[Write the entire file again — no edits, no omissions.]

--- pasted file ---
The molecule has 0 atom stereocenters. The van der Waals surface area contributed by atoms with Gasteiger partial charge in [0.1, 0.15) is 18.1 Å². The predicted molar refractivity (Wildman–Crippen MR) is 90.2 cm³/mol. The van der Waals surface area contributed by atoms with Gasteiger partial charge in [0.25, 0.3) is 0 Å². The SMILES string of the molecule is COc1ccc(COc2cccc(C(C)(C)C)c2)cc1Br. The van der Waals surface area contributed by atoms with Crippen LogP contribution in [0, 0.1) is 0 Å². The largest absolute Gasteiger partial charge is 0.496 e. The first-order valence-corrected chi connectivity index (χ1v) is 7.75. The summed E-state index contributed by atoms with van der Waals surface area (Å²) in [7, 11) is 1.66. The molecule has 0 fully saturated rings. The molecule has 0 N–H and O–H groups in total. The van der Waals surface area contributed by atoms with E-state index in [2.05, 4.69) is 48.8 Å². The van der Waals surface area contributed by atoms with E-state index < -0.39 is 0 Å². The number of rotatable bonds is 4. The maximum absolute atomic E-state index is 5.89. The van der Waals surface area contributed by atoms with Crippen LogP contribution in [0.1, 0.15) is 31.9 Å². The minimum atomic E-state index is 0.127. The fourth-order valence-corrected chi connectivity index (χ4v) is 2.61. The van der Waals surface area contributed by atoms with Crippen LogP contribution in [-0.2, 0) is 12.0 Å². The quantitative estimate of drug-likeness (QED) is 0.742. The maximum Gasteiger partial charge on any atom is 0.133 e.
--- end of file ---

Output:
The molecule has 0 atom stereocenters. The van der Waals surface area contributed by atoms with Gasteiger partial charge in [0.1, 0.15) is 18.1 Å². The predicted molar refractivity (Wildman–Crippen MR) is 90.2 cm³/mol. The van der Waals surface area contributed by atoms with Gasteiger partial charge in [0.25, 0.3) is 0 Å². The SMILES string of the molecule is COc1ccc(COc2cccc(C(C)(C)C)c2)cc1Br. The van der Waals surface area contributed by atoms with Crippen LogP contribution in [0, 0.1) is 0 Å². The largest absolute Gasteiger partial charge is 0.496 e. The first-order valence-corrected chi connectivity index (χ1v) is 7.75. The summed E-state index contributed by atoms with van der Waals surface area (Å²) in [7, 11) is 1.66. The molecule has 0 fully saturated rings. The molecule has 0 N–H and O–H groups in total. The van der Waals surface area contributed by atoms with E-state index in [2.05, 4.69) is 48.8 Å². The van der Waals surface area contributed by atoms with E-state index < -0.39 is 0 Å². The number of rotatable bonds is 4. The maximum absolute atomic E-state index is 5.89. The van der Waals surface area contributed by atoms with Crippen LogP contribution in [0.1, 0.15) is 31.9 Å². The minimum atomic E-state index is 0.127. The fourth-order valence-corrected chi connectivity index (χ4v) is 2.61. The van der Waals surface area contributed by atoms with Crippen LogP contribution in [-0.2, 0) is 12.0 Å². The quantitative estimate of drug-likeness (QED) is 0.742. The maximum Gasteiger partial charge on any atom is 0.133 e.